Over the nineties the kind of control of audience and message that "authorship" seems to promise became clearly more illusory for a range of actors in knowledge worlds. A series of science-styled TV documentaries partnered with the Web in varying divisions of intellectual labor, creating or sharing or opening up websites in efforts to communicate complex technical knowledges to widely differing local audiences. Inadvertently but necessarily these partnerships themselves ended up demonstrating how tricky the mapping of messages onto audiences has become and how partial or rather, highly distributed, authorial control is revealed to be.
REPURPOSING (Bolter & Grusin 1999: 68):
some of these images are links. click them to see which ones.
TRANSMEDIA (Gomez, CEO Starlight Runner Entertainment):
"Deep media, persistent narrative, immersive storytelling, transmedia: right now, we are experiencing a moment of radical technological change, with seismic shifts in the way that entertainment is conceived, produced and distributed.... Transmedia storytelling is storytelling by a number of decentralized authors who share and create content for distribution across multiple forms of media. Transmedia immerses an audience in a story’s universe through a number of dispersed entry points, providing a comprehensive and coordinated experience of a complex story.... Transmedia narrative is the technique of conveying messages, concepts and themes to a mass audience through systemic and concerted use of multiple media platforms. The implementation is designed to engage audience members individually, validating their involvement and positively reinforcing personal participation in the narrative. The result is intense loyalty, long-term engagement and a desire to share the experience."
POLITICAL ECONOMY AND INTERESTING QUESTIONS (Traweek 2000: 23):
“I have become interested in how these massive shifts in political economy affect the kinds of questions intellectuals begin to find interesting at such periods, the kinds of resources amassed to investigate their questions, the kinds of curricular and pedagogical changes generated, and the new modes of investigation. That is, what else is going on when there is a change in what counts as a good question, an interesting mode of inquiry, way of teaching and learning, and the infrastructure needed for pursuing these emerging forms of knowledge making? Who resists these changes; how do they resist?”
BOUNDARY OBJECTS (Bowker & Star 1999: 297-8):
"Boundary objects are those objects that both inhabit several communities of practice and satisfy the informational requirements of each of them. Boundary objects are thus both plastic enough to adapt to local needs and constraints of the several parties employing them, yet robust enough to maintain a common identity across sites. They are weakly structured in common use and become strongly structured in individual site use. These objects may be abstract or concrete.... Such objects have different meanings in different social worlds but their structure is common enough to more than one world to make them recognizable, a means of translation. The creation and management of boundary objects is a key process in developing and maintaining coherence across intersecting communities. ...Boundary objects arise over time from durable cooperation among communities of practice....sets of boundary objects arise directly from the problematics created when two or more differently naturalized classification systems collide.... The processes by which communities of practice manage divergent and conflicting classification systems are complex, the more so as people are all members in fact of many communities of practice, with varying levels of commitment and consequence...."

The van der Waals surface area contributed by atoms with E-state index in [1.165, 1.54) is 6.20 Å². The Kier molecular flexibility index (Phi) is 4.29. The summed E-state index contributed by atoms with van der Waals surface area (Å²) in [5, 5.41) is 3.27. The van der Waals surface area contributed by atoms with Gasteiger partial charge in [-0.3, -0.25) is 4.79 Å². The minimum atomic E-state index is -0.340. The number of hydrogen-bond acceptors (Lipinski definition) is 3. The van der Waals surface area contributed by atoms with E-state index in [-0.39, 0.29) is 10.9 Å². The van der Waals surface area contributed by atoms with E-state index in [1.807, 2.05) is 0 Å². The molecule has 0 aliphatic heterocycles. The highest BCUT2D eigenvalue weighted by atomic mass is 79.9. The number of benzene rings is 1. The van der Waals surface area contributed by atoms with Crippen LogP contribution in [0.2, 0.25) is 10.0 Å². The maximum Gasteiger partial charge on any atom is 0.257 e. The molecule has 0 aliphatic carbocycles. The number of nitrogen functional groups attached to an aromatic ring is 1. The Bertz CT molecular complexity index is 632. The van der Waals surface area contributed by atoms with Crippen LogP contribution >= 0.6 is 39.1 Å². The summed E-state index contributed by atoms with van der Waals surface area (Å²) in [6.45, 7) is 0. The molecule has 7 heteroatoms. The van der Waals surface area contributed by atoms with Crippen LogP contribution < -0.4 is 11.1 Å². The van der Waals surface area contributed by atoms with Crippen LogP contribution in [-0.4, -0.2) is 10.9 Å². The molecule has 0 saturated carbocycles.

How are stabilities and consensus, on the one hand, telescoped, opening and collapsing in black-boxed elegance or over capacious detail; or, on the other hand, cascaded and branded in multiple ranges of accessibility servicing well or ill all the necessarily distributed processes and things of flexible knowledges under globalization? We explore DNA time traveling technologies as used in a series of TV shows to explore emergent popular formulations of race and gender: Henry Louis Gates, Jr.’s African American Lives, Spencer Well’s Journey of Man, and Jeannine Davis-Kimball’s Secrets of the Dead: Amazon Warrior Women.
These attempt to network among transdisciplinary knowledges that labor with different grains of detail, among very divergent knowledge worlds, and without a contemporary consensus that authorizes ethical practice, or maintains representational stabilities. These networkings are literally displayed and mobilized in movements between the web and television, all of which become materially “networked” among commercial, scholarly and entertainment infrastructures.